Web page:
What the Strictly kiss scandal teaches us about relationships
If historians of the future wish to analyse British culture in 2018, they could do worse than inspect the Strictly Come Dancing kiss scandal. First, front pages were emblazoned with reports that Seann Walsh and his professional dance partner Katya Jones had been caught “snogging” outside a club (which makes it sound like Strictly is Britain’s bike shed and the British media are collectively skiving maths). Then, on Tuesday, Walsh’s long-term partner, the actor Rebecca Humphries, accused the comedian of “controlling” behaviour, alleging Walsh had been
“aggressively, and repeatedly, call[ing] me a psycho/nuts/mental”. At the time of going to press, Walsh had not responded to these claims.
A story that started as a bit of fluff has quickly shifted into one about the dangers of controlling relationships. Humphries’ post on Instagram was a powerhouse takedown of an ex-boyfriend, from adding the extra N in his first name in brackets – to show it is an affectation – to taking their pet cat. But it’s her description of allegedly abusive behaviour that really stands out, as well as her show of solidarity with other women in similar situations. “I have a voice and will use it by saying this to any woman out there who, deep down, feels worthless and trapped with a man they love,” she wrote. “Believe in yourself and your instincts. It’s more than lying. It’s controlling.” Calling out alleged gaslighting publicly is particularly powerful because it thrives on isolation and secrecy: a victim is led to question her own version of reality, while her protestations are used as evidence she is “crazy”.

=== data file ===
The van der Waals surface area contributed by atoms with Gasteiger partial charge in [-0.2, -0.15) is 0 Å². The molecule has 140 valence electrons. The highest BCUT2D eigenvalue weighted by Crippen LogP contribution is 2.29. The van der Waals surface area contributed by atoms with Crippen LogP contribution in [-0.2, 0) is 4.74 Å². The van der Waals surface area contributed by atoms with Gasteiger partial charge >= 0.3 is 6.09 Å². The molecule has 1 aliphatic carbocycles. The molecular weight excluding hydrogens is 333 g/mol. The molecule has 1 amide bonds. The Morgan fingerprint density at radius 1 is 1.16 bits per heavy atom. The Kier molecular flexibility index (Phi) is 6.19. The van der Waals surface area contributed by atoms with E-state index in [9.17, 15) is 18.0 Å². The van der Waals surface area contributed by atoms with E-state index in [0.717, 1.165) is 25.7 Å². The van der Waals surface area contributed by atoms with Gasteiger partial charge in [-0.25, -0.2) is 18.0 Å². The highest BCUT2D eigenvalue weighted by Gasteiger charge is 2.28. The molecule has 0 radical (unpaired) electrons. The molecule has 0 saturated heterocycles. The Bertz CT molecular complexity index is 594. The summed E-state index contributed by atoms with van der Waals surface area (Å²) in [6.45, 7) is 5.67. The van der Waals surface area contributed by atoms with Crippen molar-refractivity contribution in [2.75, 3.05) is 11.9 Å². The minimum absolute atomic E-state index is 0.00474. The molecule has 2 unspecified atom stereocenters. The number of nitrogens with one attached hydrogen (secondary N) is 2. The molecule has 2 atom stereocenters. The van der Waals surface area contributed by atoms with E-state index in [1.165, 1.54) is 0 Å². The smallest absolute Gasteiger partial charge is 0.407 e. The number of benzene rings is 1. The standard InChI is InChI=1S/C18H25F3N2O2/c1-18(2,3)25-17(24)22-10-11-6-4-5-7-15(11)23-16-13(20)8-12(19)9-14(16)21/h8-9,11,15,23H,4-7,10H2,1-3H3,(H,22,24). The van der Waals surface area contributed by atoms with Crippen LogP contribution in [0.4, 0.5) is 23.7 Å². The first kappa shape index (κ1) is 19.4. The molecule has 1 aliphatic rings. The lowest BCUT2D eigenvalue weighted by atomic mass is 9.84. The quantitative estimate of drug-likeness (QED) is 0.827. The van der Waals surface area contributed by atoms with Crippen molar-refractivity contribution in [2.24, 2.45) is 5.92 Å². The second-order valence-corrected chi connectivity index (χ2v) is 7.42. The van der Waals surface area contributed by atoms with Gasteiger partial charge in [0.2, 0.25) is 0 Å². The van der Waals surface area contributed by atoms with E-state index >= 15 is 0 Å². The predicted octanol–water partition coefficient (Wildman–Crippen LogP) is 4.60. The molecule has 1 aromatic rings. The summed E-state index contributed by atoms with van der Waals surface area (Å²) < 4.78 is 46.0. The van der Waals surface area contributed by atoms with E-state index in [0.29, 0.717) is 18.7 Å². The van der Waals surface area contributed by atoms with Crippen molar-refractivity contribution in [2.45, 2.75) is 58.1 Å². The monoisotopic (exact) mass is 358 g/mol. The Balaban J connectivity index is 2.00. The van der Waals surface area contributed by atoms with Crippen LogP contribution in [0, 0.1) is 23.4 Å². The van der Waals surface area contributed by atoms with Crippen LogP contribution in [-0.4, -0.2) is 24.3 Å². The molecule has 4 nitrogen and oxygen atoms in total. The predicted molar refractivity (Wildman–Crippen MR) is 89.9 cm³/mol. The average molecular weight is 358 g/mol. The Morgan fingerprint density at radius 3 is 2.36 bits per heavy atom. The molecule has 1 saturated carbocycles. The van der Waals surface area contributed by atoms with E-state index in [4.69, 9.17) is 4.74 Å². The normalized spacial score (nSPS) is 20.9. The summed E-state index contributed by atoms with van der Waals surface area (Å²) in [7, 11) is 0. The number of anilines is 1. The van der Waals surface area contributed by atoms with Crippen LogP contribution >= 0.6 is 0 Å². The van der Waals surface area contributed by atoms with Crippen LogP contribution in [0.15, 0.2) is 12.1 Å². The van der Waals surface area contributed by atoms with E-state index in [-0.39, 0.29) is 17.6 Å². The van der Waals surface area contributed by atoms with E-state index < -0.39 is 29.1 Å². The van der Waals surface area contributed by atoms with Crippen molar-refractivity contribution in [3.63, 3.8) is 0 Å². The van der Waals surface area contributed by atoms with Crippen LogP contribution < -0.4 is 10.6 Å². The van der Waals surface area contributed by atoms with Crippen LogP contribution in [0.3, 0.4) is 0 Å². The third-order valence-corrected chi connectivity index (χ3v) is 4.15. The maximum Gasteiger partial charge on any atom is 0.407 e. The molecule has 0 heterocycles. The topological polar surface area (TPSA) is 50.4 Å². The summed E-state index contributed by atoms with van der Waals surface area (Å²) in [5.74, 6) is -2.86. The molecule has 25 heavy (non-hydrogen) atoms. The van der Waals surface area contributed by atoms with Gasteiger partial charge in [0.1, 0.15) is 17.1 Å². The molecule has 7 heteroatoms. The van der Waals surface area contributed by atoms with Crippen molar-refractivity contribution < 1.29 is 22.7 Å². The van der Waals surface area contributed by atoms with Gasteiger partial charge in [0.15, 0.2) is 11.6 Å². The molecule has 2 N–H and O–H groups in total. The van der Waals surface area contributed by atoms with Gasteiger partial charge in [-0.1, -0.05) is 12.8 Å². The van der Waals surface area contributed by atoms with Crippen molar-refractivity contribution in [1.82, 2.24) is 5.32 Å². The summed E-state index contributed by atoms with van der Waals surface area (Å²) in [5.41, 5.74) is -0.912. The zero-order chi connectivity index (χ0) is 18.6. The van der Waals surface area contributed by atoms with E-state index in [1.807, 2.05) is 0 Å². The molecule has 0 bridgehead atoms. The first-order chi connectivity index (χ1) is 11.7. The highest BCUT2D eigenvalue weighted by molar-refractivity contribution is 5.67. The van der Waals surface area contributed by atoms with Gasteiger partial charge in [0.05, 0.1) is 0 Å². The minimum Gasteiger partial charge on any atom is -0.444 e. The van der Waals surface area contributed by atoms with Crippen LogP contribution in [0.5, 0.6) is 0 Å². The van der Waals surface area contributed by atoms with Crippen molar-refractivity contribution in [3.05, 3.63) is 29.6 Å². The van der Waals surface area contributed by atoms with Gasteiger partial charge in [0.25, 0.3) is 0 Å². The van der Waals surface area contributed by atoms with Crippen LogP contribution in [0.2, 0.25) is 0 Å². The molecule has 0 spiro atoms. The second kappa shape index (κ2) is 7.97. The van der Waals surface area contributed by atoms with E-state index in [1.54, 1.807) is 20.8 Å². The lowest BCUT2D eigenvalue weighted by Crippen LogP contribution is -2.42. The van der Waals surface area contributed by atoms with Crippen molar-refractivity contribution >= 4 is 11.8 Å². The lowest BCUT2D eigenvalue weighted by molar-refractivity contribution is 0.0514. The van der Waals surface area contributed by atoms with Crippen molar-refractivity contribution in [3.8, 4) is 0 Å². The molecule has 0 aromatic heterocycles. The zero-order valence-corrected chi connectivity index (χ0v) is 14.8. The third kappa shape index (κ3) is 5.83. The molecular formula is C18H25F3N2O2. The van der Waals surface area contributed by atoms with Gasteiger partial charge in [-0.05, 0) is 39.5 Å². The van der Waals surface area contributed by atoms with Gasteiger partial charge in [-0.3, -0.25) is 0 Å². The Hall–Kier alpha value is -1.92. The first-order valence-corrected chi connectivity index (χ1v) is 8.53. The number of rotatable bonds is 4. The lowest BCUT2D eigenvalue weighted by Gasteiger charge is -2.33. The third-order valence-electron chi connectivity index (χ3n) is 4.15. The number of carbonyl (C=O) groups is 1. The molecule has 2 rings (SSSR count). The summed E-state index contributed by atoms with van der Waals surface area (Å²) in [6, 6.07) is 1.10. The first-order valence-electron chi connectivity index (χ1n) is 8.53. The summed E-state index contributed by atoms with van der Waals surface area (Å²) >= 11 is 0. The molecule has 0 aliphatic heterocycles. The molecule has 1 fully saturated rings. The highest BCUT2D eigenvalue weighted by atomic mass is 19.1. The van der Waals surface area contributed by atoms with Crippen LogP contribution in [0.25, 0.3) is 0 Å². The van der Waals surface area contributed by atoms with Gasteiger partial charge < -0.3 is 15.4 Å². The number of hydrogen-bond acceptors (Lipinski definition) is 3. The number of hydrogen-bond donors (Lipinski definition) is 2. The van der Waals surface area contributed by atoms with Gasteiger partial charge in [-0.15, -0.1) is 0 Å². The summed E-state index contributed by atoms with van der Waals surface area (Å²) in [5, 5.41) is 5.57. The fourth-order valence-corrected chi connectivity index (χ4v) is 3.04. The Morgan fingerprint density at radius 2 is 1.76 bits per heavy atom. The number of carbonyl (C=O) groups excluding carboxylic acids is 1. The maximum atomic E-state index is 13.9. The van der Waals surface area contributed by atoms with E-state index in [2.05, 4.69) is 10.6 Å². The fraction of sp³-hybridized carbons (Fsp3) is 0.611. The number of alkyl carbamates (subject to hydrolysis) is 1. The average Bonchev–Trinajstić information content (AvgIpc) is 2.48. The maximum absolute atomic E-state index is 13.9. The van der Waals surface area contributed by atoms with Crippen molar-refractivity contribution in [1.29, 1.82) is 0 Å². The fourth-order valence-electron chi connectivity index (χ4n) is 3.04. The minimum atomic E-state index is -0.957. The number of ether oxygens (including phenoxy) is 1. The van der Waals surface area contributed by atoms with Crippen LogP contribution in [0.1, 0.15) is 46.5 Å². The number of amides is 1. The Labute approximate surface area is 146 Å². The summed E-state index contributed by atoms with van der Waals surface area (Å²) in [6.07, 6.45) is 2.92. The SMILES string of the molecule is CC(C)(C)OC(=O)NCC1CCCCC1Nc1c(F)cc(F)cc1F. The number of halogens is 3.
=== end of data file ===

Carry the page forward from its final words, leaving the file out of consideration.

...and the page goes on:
There’s much snobbery around the cultural impact of shows such as Strictly, not least because they are aimed predominantly at women. But the truth is the very shows too often dismissed as vacuous can be vital forces in tackling social issues. The death of the OK! favourite Jade Goody did much to raise awareness of cervical cancer among young women, while racism rows on Big Brother bring home prejudice in a way earnest campaigns often don’t. In the summer, Love Island became a vehicle for warning about unhealthy behaviour in relationships, with the charity Women’s Aid saying there were “clear warning signs” in Adam Collard’s treatment of fellow contestant Rosie Williams. An Instagram post like Humphries’ can do more to educate young girls than the best charity campaign.
But if there is a lesson in this, it is surely that we should be wary of using other people for entertainment fodder. There is something very uncomfortable about the way large sections of the press come over all Mary Whitehouse with the slightest whiff of sex, while titillating the reader with as many juicy details as possible. The Mirror reported on Tuesday that Strictly bosses have changed the planned dance being rehearsed by “shamed pair” Walsh and Jones in a bid to make it “less sexy”, putting Jones in a “less revealing costume” (presumably wardrobe are now working on a glittery sackcloth-and-ashes look).
This discomfort has rapidly increased in light of the recent revelations. Suddenly, leafing through the fallout of a sneaky snog seems less fun. The allegations from Walsh’s now ex-partner are a swift reminder to any of us taking pleasure in these stories as some light entertainment: behind the headlines sit the lives and pain of real people.
Strictly contestant Seann Walsh